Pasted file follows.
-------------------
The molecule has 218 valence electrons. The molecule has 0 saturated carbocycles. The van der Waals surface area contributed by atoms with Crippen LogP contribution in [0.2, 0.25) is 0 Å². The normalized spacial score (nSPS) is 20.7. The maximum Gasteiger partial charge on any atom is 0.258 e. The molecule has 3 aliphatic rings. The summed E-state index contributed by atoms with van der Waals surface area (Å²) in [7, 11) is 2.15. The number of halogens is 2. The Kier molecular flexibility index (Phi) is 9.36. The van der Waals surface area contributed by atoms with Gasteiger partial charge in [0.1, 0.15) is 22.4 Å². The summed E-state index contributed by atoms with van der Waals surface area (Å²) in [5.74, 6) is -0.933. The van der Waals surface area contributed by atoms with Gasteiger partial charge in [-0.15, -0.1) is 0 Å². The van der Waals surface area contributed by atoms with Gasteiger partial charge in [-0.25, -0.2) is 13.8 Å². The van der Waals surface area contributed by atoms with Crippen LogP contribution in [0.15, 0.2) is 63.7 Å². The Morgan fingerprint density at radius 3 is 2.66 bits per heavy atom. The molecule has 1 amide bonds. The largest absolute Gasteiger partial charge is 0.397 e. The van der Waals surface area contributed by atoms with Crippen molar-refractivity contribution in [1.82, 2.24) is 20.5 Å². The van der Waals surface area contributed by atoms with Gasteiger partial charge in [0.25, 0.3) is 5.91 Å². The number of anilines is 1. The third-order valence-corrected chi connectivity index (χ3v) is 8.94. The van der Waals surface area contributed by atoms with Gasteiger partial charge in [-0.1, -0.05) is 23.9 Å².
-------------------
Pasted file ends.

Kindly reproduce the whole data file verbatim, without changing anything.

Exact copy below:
The molecule has 218 valence electrons. The molecule has 0 saturated carbocycles. The van der Waals surface area contributed by atoms with Crippen LogP contribution in [0.2, 0.25) is 0 Å². The normalized spacial score (nSPS) is 20.7. The maximum Gasteiger partial charge on any atom is 0.258 e. The molecule has 3 aliphatic rings. The summed E-state index contributed by atoms with van der Waals surface area (Å²) in [7, 11) is 2.15. The number of halogens is 2. The Kier molecular flexibility index (Phi) is 9.36. The van der Waals surface area contributed by atoms with Gasteiger partial charge in [0.1, 0.15) is 22.4 Å². The summed E-state index contributed by atoms with van der Waals surface area (Å²) in [5.74, 6) is -0.933. The van der Waals surface area contributed by atoms with Gasteiger partial charge in [-0.15, -0.1) is 0 Å². The van der Waals surface area contributed by atoms with Gasteiger partial charge in [-0.25, -0.2) is 13.8 Å². The van der Waals surface area contributed by atoms with Crippen LogP contribution in [0.15, 0.2) is 63.7 Å². The Morgan fingerprint density at radius 3 is 2.66 bits per heavy atom. The molecule has 1 amide bonds. The largest absolute Gasteiger partial charge is 0.397 e. The van der Waals surface area contributed by atoms with Crippen molar-refractivity contribution in [1.82, 2.24) is 20.5 Å². The van der Waals surface area contributed by atoms with Gasteiger partial charge in [0.25, 0.3) is 5.91 Å². The number of anilines is 1. The third-order valence-corrected chi connectivity index (χ3v) is 8.94. The van der Waals surface area contributed by atoms with Gasteiger partial charge in [-0.1, -0.05) is 23.9 Å².